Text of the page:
Posting Photos of Red Bowls on Facebook Is Now Deemed Seditious by the Thai Junta

After posting this photo on Facebook, the person holding the red bowl was charged with sedition. Source: Human Rights Watch

After posting this photo on Facebook, the person holding the red bowl was charged with sedition. Source: Human Rights Watch

A Facebook user in Thailand was arrested and charged with sedition for posting a photo of a red bowl given to her by ousted former Prime Minister Thaksin Shinawatra.

The bowl, one of many that were once distributed among Thaksin's supporters in northern Thailand, is intended to be used during the traditional water ceremonies in the Songkran festival, also known as Thai New Year, this month.

Thaksin was deposed in a coup in 2006 although he remained popular among voters. He went into exile to avoid detention after he was found guilty of corruption. In 2011 his younger sister, Yingluck, was elected prime minister. The army then removed her from power in May 2014 and continues to lead the country through its appointed officials. It promised to restore civilian rule once it implemented political and electoral reforms, but this has yet to take place.

Many of Thaksin’s supporters are members of the so-called ‘Red Shirts’ which launched massive rallies in Bangkok in 2010. The army has banned public protests, including the activities of the Red Shirts and Thaksin’s party (Pheu Thai party), in the name of political stability.

The army has accused Thaksin of trying to incite division in the country by encouraging his supporters to challenge authorities. Thaksin has denied this charge. Last January, the junta banned the distribution of calendars that bore the photos of Thaksin and Yingluck.

The red bowl photo used as a basis for arresting the Facebook user is etched with this message:

The situation may be hot, but brothers and sisters may gain coolness from the water inside this bucket.

Thai authorities acted quickly and arrested the Facebook user, a 57-year old woman from northern Thailand. She was released after posting a bail of roughly 2,800 US dollars. If found guilty, she could spend up to seven years in jail.

Former army chief and now Thai Prime Minister Prayuth Chan-ocha defended the sedition charge:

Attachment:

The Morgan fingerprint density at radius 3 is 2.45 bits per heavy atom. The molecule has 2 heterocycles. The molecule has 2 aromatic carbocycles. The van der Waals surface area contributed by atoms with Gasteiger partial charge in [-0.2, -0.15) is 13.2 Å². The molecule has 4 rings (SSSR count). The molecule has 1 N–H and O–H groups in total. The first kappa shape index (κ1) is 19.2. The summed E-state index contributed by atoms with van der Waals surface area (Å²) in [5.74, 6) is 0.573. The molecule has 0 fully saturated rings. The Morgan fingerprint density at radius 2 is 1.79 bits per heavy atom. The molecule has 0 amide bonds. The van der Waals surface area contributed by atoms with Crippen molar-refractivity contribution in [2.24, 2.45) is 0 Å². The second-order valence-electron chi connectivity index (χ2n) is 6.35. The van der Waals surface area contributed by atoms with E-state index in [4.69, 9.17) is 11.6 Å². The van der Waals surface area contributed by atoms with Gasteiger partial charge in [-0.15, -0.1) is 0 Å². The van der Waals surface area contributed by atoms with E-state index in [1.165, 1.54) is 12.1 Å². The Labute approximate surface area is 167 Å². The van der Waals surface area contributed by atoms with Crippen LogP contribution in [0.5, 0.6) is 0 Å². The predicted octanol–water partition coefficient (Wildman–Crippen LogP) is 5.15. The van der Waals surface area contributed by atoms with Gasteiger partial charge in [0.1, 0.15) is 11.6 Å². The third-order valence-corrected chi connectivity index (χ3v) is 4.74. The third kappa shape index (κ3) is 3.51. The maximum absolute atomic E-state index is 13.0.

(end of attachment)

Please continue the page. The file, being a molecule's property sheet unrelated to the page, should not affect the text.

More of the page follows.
It was [a show of] support for people who have violated laws and run away from criminal charge.

Meanwhile, the reporter of a newspaper who broke the story was also ‘detained’ by the army. The reporter was allowed to go home but he was told not to write another ‘misleading’ story.

The army subsequently raided the home of a former politician and confiscated more than 8,000 red bowls from Thaksin etched with this message:

Happy 2016 Songkran Day, this Songkran, I especially miss all my brothers and sisters very much and want to help you solve problems, but before that I would like to send encouragement, love and thoughts.

The red bowls are meant to be distributed in time for the Songkran festival.

The army defended the raid and accused Thaksin of trying to sow confusion by placing his photo and name on the red bowls. For his part, Thaksin urged the junta to focus on addressing the country’s problems and not his gifts to his constituents.

The tweet above features the red bowl and the photos of Thailand's two ousted prime ministers: Yingluck (left) and Thaksin (right).

It is not yet clear whether the government will file charges against leaders distributing red bowls but the army hinted that Thaksin’s allies and members of his party will undergo an ethics course. This is similar to the ‘attitude-adjustment’ sessions given by the army to activists, journalists and politicians criticizing the government.

The ‘red bowl’ issue is cited by activists and human rights groups as another proof of the junta’s ‘intolerance of dissent’. Brad Adams of Human Rights Watch adds:

The Thai junta’s fears of a red plastic bowl show its intolerance of dissent has reached the point of absolute absurdity. When military courts try people for sedition for posting photos with holiday gifts from deposed leaders, it’s clear that the end of repression is nowhere in sight.


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